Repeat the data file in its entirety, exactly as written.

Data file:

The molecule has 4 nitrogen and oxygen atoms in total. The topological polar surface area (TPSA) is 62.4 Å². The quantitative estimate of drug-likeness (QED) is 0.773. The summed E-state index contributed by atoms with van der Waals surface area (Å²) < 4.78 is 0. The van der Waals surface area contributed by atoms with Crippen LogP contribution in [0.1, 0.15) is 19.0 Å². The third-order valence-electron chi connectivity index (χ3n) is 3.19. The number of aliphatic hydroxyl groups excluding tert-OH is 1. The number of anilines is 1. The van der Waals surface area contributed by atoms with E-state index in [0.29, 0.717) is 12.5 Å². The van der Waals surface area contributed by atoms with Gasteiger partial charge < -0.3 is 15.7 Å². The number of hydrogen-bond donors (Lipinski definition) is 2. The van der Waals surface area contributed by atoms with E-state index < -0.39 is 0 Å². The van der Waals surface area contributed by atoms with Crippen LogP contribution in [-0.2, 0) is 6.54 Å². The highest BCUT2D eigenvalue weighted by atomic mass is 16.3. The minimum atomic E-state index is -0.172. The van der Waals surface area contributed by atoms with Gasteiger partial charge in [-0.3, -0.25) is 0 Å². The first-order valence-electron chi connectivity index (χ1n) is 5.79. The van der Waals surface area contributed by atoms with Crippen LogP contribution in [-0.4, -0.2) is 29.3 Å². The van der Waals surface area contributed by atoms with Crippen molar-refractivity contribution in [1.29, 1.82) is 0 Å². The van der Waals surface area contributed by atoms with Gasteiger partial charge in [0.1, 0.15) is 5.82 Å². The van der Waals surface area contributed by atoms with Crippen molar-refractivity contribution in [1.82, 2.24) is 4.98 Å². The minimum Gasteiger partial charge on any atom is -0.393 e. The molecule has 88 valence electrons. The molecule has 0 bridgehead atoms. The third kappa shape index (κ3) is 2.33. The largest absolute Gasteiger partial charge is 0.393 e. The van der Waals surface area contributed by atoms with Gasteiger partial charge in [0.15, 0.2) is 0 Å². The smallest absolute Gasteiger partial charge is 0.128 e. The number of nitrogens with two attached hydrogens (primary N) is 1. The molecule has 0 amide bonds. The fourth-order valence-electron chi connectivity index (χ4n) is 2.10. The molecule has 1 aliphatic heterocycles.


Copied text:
The molecule has 4 nitrogen and oxygen atoms in total. The topological polar surface area (TPSA) is 62.4 Å². The quantitative estimate of drug-likeness (QED) is 0.773. The summed E-state index contributed by atoms with van der Waals surface area (Å²) < 4.78 is 0. The van der Waals surface area contributed by atoms with Crippen LogP contribution in [0.1, 0.15) is 19.0 Å². The third-order valence-electron chi connectivity index (χ3n) is 3.19. The number of aliphatic hydroxyl groups excluding tert-OH is 1. The number of anilines is 1. The van der Waals surface area contributed by atoms with E-state index in [0.29, 0.717) is 12.5 Å². The van der Waals surface area contributed by atoms with Gasteiger partial charge < -0.3 is 15.7 Å². The number of hydrogen-bond donors (Lipinski definition) is 2. The van der Waals surface area contributed by atoms with E-state index < -0.39 is 0 Å². The van der Waals surface area contributed by atoms with Crippen LogP contribution in [-0.2, 0) is 6.54 Å². The highest BCUT2D eigenvalue weighted by atomic mass is 16.3. The minimum atomic E-state index is -0.172. The van der Waals surface area contributed by atoms with Gasteiger partial charge in [-0.3, -0.25) is 0 Å². The first-order valence-electron chi connectivity index (χ1n) is 5.79. The van der Waals surface area contributed by atoms with Crippen LogP contribution in [-0.4, -0.2) is 29.3 Å². The van der Waals surface area contributed by atoms with Crippen molar-refractivity contribution in [1.29, 1.82) is 0 Å². The van der Waals surface area contributed by atoms with Gasteiger partial charge in [0.1, 0.15) is 5.82 Å². The van der Waals surface area contributed by atoms with Crippen molar-refractivity contribution in [1.82, 2.24) is 4.98 Å². The minimum Gasteiger partial charge on any atom is -0.393 e. The molecule has 88 valence electrons. The molecule has 0 bridgehead atoms. The third kappa shape index (κ3) is 2.33. The largest absolute Gasteiger partial charge is 0.393 e. The van der Waals surface area contributed by atoms with Gasteiger partial charge in [0.15, 0.2) is 0 Å². The smallest absolute Gasteiger partial charge is 0.128 e. The number of nitrogens with two attached hydrogens (primary N) is 1. The molecule has 0 amide bonds. The fourth-order valence-electron chi connectivity index (χ4n) is 2.10. The molecule has 1 aliphatic heterocycles.